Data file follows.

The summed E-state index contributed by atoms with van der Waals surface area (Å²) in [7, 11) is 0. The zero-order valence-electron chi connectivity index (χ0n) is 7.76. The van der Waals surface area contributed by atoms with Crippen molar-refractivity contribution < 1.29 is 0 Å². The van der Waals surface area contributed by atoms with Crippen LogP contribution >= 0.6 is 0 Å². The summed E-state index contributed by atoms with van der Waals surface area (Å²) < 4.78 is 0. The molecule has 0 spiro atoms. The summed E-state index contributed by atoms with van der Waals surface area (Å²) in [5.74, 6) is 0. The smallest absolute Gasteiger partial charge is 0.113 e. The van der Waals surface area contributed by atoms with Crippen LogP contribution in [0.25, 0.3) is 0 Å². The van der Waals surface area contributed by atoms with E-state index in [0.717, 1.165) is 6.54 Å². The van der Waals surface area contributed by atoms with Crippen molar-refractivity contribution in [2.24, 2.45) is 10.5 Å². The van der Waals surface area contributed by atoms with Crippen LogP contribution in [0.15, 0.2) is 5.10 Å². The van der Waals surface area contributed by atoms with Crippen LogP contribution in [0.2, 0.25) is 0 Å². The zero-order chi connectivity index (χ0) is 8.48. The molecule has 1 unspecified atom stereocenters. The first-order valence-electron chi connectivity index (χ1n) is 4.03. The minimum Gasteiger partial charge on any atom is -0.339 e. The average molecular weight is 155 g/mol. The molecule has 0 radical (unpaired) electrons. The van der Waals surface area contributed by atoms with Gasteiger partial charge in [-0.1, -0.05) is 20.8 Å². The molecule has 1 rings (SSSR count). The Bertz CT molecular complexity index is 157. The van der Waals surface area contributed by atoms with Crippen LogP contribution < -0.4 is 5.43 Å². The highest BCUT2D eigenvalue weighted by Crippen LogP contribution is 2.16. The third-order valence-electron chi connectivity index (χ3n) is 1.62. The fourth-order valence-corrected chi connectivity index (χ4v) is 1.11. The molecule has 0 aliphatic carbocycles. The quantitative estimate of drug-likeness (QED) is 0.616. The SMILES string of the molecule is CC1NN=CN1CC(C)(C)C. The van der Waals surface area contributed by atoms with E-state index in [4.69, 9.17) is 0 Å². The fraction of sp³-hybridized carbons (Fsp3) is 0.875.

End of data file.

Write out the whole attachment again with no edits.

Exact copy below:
The summed E-state index contributed by atoms with van der Waals surface area (Å²) in [7, 11) is 0. The zero-order valence-electron chi connectivity index (χ0n) is 7.76. The van der Waals surface area contributed by atoms with Crippen molar-refractivity contribution < 1.29 is 0 Å². The van der Waals surface area contributed by atoms with Crippen LogP contribution >= 0.6 is 0 Å². The summed E-state index contributed by atoms with van der Waals surface area (Å²) < 4.78 is 0. The molecule has 0 spiro atoms. The summed E-state index contributed by atoms with van der Waals surface area (Å²) in [5.74, 6) is 0. The smallest absolute Gasteiger partial charge is 0.113 e. The van der Waals surface area contributed by atoms with Crippen LogP contribution in [0.25, 0.3) is 0 Å². The van der Waals surface area contributed by atoms with E-state index in [0.717, 1.165) is 6.54 Å². The van der Waals surface area contributed by atoms with Crippen molar-refractivity contribution in [2.24, 2.45) is 10.5 Å². The van der Waals surface area contributed by atoms with Crippen LogP contribution in [0.15, 0.2) is 5.10 Å². The van der Waals surface area contributed by atoms with Crippen LogP contribution in [0.2, 0.25) is 0 Å². The zero-order chi connectivity index (χ0) is 8.48. The molecule has 1 unspecified atom stereocenters. The first-order valence-electron chi connectivity index (χ1n) is 4.03. The minimum Gasteiger partial charge on any atom is -0.339 e. The average molecular weight is 155 g/mol. The molecule has 0 radical (unpaired) electrons. The van der Waals surface area contributed by atoms with Gasteiger partial charge in [-0.1, -0.05) is 20.8 Å². The molecule has 1 rings (SSSR count). The Bertz CT molecular complexity index is 157. The van der Waals surface area contributed by atoms with Crippen LogP contribution < -0.4 is 5.43 Å². The highest BCUT2D eigenvalue weighted by Crippen LogP contribution is 2.16. The third-order valence-electron chi connectivity index (χ3n) is 1.62. The fourth-order valence-corrected chi connectivity index (χ4v) is 1.11. The molecule has 0 aliphatic carbocycles. The quantitative estimate of drug-likeness (QED) is 0.616. The SMILES string of the molecule is CC1NN=CN1CC(C)(C)C. The van der Waals surface area contributed by atoms with E-state index in [4.69, 9.17) is 0 Å². The fraction of sp³-hybridized carbons (Fsp3) is 0.875.